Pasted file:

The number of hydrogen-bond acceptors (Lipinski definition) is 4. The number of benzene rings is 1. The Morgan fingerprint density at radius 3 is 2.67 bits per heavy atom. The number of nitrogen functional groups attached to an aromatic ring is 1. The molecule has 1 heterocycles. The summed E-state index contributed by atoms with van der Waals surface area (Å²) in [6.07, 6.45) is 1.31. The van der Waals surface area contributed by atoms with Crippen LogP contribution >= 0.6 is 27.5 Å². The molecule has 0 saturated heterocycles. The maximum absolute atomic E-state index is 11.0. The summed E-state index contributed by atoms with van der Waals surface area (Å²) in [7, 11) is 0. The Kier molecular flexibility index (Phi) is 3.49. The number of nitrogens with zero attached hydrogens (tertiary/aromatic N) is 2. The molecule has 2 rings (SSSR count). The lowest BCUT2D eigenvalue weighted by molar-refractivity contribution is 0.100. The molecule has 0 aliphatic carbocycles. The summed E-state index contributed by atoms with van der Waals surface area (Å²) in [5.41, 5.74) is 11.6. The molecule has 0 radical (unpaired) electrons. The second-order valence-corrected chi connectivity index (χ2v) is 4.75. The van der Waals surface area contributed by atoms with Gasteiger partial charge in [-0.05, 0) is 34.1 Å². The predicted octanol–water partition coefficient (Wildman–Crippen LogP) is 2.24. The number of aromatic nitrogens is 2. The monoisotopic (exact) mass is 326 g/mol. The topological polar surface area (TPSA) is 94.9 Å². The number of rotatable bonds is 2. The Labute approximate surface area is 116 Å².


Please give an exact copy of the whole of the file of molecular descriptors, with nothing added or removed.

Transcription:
The number of hydrogen-bond acceptors (Lipinski definition) is 4. The number of benzene rings is 1. The Morgan fingerprint density at radius 3 is 2.67 bits per heavy atom. The number of nitrogen functional groups attached to an aromatic ring is 1. The molecule has 1 heterocycles. The summed E-state index contributed by atoms with van der Waals surface area (Å²) in [6.07, 6.45) is 1.31. The van der Waals surface area contributed by atoms with Crippen LogP contribution >= 0.6 is 27.5 Å². The molecule has 0 saturated heterocycles. The maximum absolute atomic E-state index is 11.0. The summed E-state index contributed by atoms with van der Waals surface area (Å²) in [7, 11) is 0. The Kier molecular flexibility index (Phi) is 3.49. The number of nitrogens with zero attached hydrogens (tertiary/aromatic N) is 2. The molecule has 2 rings (SSSR count). The lowest BCUT2D eigenvalue weighted by molar-refractivity contribution is 0.100. The molecule has 0 aliphatic carbocycles. The summed E-state index contributed by atoms with van der Waals surface area (Å²) in [5.41, 5.74) is 11.6. The molecule has 0 radical (unpaired) electrons. The second-order valence-corrected chi connectivity index (χ2v) is 4.75. The van der Waals surface area contributed by atoms with Gasteiger partial charge in [-0.05, 0) is 34.1 Å². The predicted octanol–water partition coefficient (Wildman–Crippen LogP) is 2.24. The number of aromatic nitrogens is 2. The monoisotopic (exact) mass is 326 g/mol. The topological polar surface area (TPSA) is 94.9 Å². The number of rotatable bonds is 2. The Labute approximate surface area is 116 Å².